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'[EE] Creating rectangular holes in component footp'
2009\05\08@230041 by Vitaliy

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Hi List,

Our CM wants us to use the part they suggest, which is a power connector
that looks sort of like this:

http://media.digikey.com/photos/CUI%20Photos/PJ-002A&B.jpg

Note that the leads are flat, so rectangular holes are needed.

An example part in EAGLE (con-shiua-chyuan.lbr) has the holes drawn usin
zero width wire, in the mill layer. The question is, do you export the mill
layer into a separate Gerber file?

If anyone has experience with this, your feedback would be much appreciated.

Best regards,

Vitaliy

2009\05\09@083326 by olin piclist

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Vitaliy wrote:
> Our CM wants us to use the part they suggest, which is a power
> connector that looks sort of like this:
>
> http://media.digikey.com/photos/CUI%20Photos/PJ-002A&B.jpg

That looks like a common part.  Design your PCB for the CUI part.  Those are
cheaply available and there are various knockoffs from east Asia.

> Note that the leads are flat, so rectangular holes are needed.

No they're not.  Square pegs do fit into round holes as long as the holes
are big enough.  Use the smallest common hole size that the tab is
guaranteed to fit into.

If they still don't like it, tell them to use a flat drill.


********************************************************************
Embed Inc, Littleton Massachusetts, http://www.embedinc.com/products
(978) 742-9014.  Gold level PIC consultants since 2000.

2009\05\09@131141 by Bob Blick

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Vitaliy wrote:

> Note that the leads are flat, so rectangular holes are needed.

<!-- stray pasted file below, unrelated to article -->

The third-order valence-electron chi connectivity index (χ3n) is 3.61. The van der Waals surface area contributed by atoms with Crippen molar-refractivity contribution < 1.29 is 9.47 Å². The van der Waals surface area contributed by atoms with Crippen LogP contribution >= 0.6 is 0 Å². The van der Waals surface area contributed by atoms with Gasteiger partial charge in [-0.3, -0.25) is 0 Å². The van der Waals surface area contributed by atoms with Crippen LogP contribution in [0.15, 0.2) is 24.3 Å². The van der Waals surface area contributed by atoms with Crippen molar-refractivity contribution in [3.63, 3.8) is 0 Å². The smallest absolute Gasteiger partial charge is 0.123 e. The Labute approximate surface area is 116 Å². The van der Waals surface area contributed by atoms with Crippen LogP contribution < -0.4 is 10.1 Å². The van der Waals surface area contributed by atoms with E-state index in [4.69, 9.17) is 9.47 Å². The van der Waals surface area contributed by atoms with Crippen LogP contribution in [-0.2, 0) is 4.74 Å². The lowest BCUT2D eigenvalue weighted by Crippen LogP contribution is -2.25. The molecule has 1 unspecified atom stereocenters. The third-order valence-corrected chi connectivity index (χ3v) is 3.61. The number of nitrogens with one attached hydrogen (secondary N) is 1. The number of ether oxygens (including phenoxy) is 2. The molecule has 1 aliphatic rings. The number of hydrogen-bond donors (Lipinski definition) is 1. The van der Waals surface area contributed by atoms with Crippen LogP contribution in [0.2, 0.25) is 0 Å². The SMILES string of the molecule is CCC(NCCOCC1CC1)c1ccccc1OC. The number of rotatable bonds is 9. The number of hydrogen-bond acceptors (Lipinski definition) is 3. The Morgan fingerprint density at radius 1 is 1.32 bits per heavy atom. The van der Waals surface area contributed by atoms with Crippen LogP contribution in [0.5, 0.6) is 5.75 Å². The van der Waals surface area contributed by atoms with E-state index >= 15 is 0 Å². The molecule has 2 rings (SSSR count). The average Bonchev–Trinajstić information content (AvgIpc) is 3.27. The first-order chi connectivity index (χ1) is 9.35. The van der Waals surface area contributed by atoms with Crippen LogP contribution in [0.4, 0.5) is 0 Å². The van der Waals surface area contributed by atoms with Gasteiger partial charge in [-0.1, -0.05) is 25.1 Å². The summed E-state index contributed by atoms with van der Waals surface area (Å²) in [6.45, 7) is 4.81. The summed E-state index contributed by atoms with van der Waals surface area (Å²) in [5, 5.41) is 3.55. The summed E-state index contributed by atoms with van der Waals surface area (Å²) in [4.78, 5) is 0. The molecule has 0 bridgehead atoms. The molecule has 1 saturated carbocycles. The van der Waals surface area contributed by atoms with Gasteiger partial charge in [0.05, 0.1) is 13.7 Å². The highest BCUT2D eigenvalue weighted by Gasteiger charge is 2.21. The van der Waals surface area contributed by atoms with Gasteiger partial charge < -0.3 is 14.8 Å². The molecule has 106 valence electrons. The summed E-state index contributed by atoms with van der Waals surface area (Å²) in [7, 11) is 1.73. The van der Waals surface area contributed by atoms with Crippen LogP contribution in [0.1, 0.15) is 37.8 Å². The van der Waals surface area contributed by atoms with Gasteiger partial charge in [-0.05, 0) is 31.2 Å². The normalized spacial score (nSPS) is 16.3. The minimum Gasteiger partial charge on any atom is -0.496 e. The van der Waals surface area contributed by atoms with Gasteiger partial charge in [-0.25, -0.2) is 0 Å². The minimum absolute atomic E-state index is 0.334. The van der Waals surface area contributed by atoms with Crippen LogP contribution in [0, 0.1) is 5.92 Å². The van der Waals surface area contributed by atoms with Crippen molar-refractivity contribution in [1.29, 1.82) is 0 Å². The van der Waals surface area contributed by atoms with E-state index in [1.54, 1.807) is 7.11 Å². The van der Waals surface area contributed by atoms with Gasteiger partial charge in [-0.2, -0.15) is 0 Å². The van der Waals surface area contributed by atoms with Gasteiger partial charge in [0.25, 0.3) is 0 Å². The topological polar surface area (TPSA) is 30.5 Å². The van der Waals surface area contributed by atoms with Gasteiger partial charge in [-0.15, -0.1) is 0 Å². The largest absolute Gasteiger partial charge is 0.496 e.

>
> An example part in EAGLE (con-shiua-chyuan.lbr) has the holes drawn usin
> zero width wire, in the mill layer. The question is, do you export the mill
> layer into a separate Gerber file?
>
> If anyone has experience with this, your feedback would be much appreciated.

I don't use Eagle. But the choice to make for these flat holes in this
case is plated or non-plated. It's cheaper to do non-plated since it
won't require a machining stage before plating. In that case put the
flat holes in the same Gerber file as the board outline since it will be
programmed in at the same stage in the production process.

Cheerful regards,

Bob

2009\05\10@021138 by Vitaliy

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Olin Lathrop wrote:
>> Our CM wants us to use the part they suggest, which is a power
>> connector that looks sort of like this:
>>
>> http://media.digikey.com/photos/CUI%20Photos/PJ-002A&B.jpg
>
> That looks like a common part.  Design your PCB for the CUI part.  Those
> are
> cheaply available and there are various knockoffs from east Asia.

Yeah, the datasheet we got for the suggested alternative, point to CUI as
the manufacturer.


>> Note that the leads are flat, so rectangular holes are needed.
>
> No they're not.  Square pegs do fit into round holes as long as the holes
> are big enough.  Use the smallest common hole size that the tab is
> guaranteed to fit into.
>
> If they still don't like it, tell them to use a flat drill.

They don't like it, and in order not to delay the project in question when
this issue came up several weeks ago, we told them to use the part as
specified (our prototype used a power connector with round leads). The part
with the flat leads is considerably cheaper, however.

Vitaliy

2009\05\10@022443 by Vitaliy

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Bob Blick wrote:
>> Note that the leads are flat, so rectangular holes are needed.
>>
>> An example part in EAGLE (con-shiua-chyuan.lbr) has the holes drawn usin
>> zero width wire, in the mill layer. The question is, do you export the
>> mill
>> layer into a separate Gerber file?
>>
>> If anyone has experience with this, your feedback would be much
>> appreciated.
>
> I don't use Eagle. But the choice to make for these flat holes in this
> case is plated or non-plated. It's cheaper to do non-plated since it